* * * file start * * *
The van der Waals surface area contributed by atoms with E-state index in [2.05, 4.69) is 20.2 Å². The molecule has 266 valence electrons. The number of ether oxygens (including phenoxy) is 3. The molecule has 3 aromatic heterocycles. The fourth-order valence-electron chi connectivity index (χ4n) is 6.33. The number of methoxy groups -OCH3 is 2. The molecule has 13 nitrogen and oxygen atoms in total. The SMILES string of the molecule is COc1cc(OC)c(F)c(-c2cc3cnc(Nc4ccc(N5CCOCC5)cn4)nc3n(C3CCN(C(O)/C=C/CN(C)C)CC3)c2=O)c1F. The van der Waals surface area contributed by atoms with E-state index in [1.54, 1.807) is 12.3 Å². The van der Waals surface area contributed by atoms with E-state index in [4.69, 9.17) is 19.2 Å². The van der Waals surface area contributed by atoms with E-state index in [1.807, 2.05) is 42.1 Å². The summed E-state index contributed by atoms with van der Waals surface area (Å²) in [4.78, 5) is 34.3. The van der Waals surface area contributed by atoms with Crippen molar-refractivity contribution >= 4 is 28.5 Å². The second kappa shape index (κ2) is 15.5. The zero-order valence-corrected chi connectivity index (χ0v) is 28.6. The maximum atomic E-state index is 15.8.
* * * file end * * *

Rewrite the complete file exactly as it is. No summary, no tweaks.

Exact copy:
The van der Waals surface area contributed by atoms with E-state index in [2.05, 4.69) is 20.2 Å². The molecule has 266 valence electrons. The number of ether oxygens (including phenoxy) is 3. The molecule has 3 aromatic heterocycles. The fourth-order valence-electron chi connectivity index (χ4n) is 6.33. The number of methoxy groups -OCH3 is 2. The molecule has 13 nitrogen and oxygen atoms in total. The SMILES string of the molecule is COc1cc(OC)c(F)c(-c2cc3cnc(Nc4ccc(N5CCOCC5)cn4)nc3n(C3CCN(C(O)/C=C/CN(C)C)CC3)c2=O)c1F. The van der Waals surface area contributed by atoms with E-state index in [1.54, 1.807) is 12.3 Å². The van der Waals surface area contributed by atoms with E-state index in [4.69, 9.17) is 19.2 Å². The van der Waals surface area contributed by atoms with E-state index in [1.807, 2.05) is 42.1 Å². The summed E-state index contributed by atoms with van der Waals surface area (Å²) in [4.78, 5) is 34.3. The van der Waals surface area contributed by atoms with Crippen molar-refractivity contribution >= 4 is 28.5 Å². The second kappa shape index (κ2) is 15.5. The zero-order valence-corrected chi connectivity index (χ0v) is 28.6. The maximum atomic E-state index is 15.8.